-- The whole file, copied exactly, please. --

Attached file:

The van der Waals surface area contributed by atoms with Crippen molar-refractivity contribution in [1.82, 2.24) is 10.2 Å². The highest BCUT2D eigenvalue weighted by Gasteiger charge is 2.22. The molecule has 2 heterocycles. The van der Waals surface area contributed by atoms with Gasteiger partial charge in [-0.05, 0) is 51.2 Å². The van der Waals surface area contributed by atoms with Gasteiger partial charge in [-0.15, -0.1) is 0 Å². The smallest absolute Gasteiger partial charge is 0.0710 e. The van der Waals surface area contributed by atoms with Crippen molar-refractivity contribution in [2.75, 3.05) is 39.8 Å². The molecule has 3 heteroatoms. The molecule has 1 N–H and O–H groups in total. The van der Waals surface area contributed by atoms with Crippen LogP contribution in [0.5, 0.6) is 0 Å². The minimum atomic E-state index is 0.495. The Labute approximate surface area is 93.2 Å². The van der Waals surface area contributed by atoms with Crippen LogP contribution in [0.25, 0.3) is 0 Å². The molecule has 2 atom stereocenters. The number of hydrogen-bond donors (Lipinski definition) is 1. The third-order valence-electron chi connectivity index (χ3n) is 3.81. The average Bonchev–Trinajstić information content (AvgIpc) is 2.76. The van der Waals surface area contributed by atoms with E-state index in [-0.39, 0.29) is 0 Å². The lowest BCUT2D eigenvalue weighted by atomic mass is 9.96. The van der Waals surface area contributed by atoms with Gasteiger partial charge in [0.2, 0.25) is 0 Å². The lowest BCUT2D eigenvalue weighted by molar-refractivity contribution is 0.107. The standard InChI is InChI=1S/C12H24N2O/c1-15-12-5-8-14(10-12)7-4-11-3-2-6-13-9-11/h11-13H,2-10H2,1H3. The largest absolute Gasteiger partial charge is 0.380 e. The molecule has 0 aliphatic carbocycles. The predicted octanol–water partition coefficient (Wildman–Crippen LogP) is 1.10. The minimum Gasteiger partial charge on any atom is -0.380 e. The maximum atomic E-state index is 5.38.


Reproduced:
The van der Waals surface area contributed by atoms with Crippen molar-refractivity contribution in [1.82, 2.24) is 10.2 Å². The highest BCUT2D eigenvalue weighted by Gasteiger charge is 2.22. The molecule has 2 heterocycles. The van der Waals surface area contributed by atoms with Gasteiger partial charge in [-0.05, 0) is 51.2 Å². The van der Waals surface area contributed by atoms with Gasteiger partial charge in [-0.15, -0.1) is 0 Å². The smallest absolute Gasteiger partial charge is 0.0710 e. The van der Waals surface area contributed by atoms with Crippen molar-refractivity contribution in [2.75, 3.05) is 39.8 Å². The molecule has 3 heteroatoms. The molecule has 1 N–H and O–H groups in total. The van der Waals surface area contributed by atoms with Crippen LogP contribution in [0.5, 0.6) is 0 Å². The minimum atomic E-state index is 0.495. The Labute approximate surface area is 93.2 Å². The van der Waals surface area contributed by atoms with Crippen LogP contribution in [0.25, 0.3) is 0 Å². The molecule has 2 atom stereocenters. The number of hydrogen-bond donors (Lipinski definition) is 1. The third-order valence-electron chi connectivity index (χ3n) is 3.81. The average Bonchev–Trinajstić information content (AvgIpc) is 2.76. The van der Waals surface area contributed by atoms with E-state index in [-0.39, 0.29) is 0 Å². The lowest BCUT2D eigenvalue weighted by atomic mass is 9.96. The van der Waals surface area contributed by atoms with Gasteiger partial charge in [0.2, 0.25) is 0 Å². The lowest BCUT2D eigenvalue weighted by molar-refractivity contribution is 0.107. The standard InChI is InChI=1S/C12H24N2O/c1-15-12-5-8-14(10-12)7-4-11-3-2-6-13-9-11/h11-13H,2-10H2,1H3. The largest absolute Gasteiger partial charge is 0.380 e. The molecule has 0 aliphatic carbocycles. The predicted octanol–water partition coefficient (Wildman–Crippen LogP) is 1.10. The minimum Gasteiger partial charge on any atom is -0.380 e. The maximum atomic E-state index is 5.38.